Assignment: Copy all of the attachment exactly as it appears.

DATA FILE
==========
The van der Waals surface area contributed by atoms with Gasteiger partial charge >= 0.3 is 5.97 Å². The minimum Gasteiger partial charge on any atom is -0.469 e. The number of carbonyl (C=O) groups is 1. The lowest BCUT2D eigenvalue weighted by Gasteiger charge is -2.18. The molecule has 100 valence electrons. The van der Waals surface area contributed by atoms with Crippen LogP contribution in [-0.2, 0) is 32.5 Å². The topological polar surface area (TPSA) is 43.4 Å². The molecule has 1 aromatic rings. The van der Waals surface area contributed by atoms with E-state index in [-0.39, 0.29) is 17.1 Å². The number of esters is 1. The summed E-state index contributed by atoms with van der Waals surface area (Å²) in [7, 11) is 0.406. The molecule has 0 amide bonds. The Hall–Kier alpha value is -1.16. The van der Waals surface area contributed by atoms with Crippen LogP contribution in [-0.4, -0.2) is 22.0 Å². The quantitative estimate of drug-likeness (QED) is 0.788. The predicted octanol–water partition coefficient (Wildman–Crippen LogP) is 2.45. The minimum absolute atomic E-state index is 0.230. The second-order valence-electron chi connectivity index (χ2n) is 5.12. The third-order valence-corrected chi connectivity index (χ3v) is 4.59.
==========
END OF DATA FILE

The van der Waals surface area contributed by atoms with Gasteiger partial charge >= 0.3 is 5.97 Å². The minimum Gasteiger partial charge on any atom is -0.469 e. The number of carbonyl (C=O) groups is 1. The lowest BCUT2D eigenvalue weighted by Gasteiger charge is -2.18. The molecule has 100 valence electrons. The van der Waals surface area contributed by atoms with Crippen LogP contribution in [-0.2, 0) is 32.5 Å². The topological polar surface area (TPSA) is 43.4 Å². The molecule has 1 aromatic rings. The van der Waals surface area contributed by atoms with E-state index in [-0.39, 0.29) is 17.1 Å². The number of esters is 1. The summed E-state index contributed by atoms with van der Waals surface area (Å²) in [7, 11) is 0.406. The molecule has 0 amide bonds. The Hall–Kier alpha value is -1.16. The van der Waals surface area contributed by atoms with Crippen LogP contribution in [-0.4, -0.2) is 22.0 Å². The quantitative estimate of drug-likeness (QED) is 0.788. The predicted octanol–water partition coefficient (Wildman–Crippen LogP) is 2.45. The minimum absolute atomic E-state index is 0.230. The second-order valence-electron chi connectivity index (χ2n) is 5.12. The third-order valence-corrected chi connectivity index (χ3v) is 4.59.